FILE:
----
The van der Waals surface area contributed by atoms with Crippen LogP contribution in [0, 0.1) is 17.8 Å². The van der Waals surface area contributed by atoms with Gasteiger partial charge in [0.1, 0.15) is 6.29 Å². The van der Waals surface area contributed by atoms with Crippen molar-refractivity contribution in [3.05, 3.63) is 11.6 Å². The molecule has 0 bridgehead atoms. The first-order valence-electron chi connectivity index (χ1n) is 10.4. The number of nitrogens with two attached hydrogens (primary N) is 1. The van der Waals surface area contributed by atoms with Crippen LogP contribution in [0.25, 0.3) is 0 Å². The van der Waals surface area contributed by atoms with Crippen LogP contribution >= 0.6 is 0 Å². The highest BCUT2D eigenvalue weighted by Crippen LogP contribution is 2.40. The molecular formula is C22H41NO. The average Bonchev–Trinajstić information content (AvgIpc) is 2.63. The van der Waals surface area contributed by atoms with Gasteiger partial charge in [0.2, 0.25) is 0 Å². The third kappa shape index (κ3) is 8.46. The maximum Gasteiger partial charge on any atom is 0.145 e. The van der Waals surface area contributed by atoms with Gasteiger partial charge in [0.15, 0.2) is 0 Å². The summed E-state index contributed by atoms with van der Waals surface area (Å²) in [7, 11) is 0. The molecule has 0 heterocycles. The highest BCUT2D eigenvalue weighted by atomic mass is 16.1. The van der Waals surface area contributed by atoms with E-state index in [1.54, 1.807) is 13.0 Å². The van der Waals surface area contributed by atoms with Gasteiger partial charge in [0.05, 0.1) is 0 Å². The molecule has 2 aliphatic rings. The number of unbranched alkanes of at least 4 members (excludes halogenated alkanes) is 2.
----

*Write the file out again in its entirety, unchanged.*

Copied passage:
The van der Waals surface area contributed by atoms with Crippen LogP contribution in [0, 0.1) is 17.8 Å². The van der Waals surface area contributed by atoms with Gasteiger partial charge in [0.1, 0.15) is 6.29 Å². The van der Waals surface area contributed by atoms with Crippen molar-refractivity contribution in [3.05, 3.63) is 11.6 Å². The molecule has 0 bridgehead atoms. The first-order valence-electron chi connectivity index (χ1n) is 10.4. The number of nitrogens with two attached hydrogens (primary N) is 1. The van der Waals surface area contributed by atoms with Crippen LogP contribution in [0.25, 0.3) is 0 Å². The van der Waals surface area contributed by atoms with Crippen LogP contribution >= 0.6 is 0 Å². The highest BCUT2D eigenvalue weighted by Crippen LogP contribution is 2.40. The molecular formula is C22H41NO. The average Bonchev–Trinajstić information content (AvgIpc) is 2.63. The van der Waals surface area contributed by atoms with Gasteiger partial charge in [0.2, 0.25) is 0 Å². The third kappa shape index (κ3) is 8.46. The maximum Gasteiger partial charge on any atom is 0.145 e. The van der Waals surface area contributed by atoms with Gasteiger partial charge in [0.15, 0.2) is 0 Å². The summed E-state index contributed by atoms with van der Waals surface area (Å²) in [7, 11) is 0. The molecule has 0 heterocycles. The highest BCUT2D eigenvalue weighted by atomic mass is 16.1. The van der Waals surface area contributed by atoms with E-state index in [1.54, 1.807) is 13.0 Å². The van der Waals surface area contributed by atoms with Gasteiger partial charge in [0.05, 0.1) is 0 Å². The molecule has 2 aliphatic rings. The number of unbranched alkanes of at least 4 members (excludes halogenated alkanes) is 2.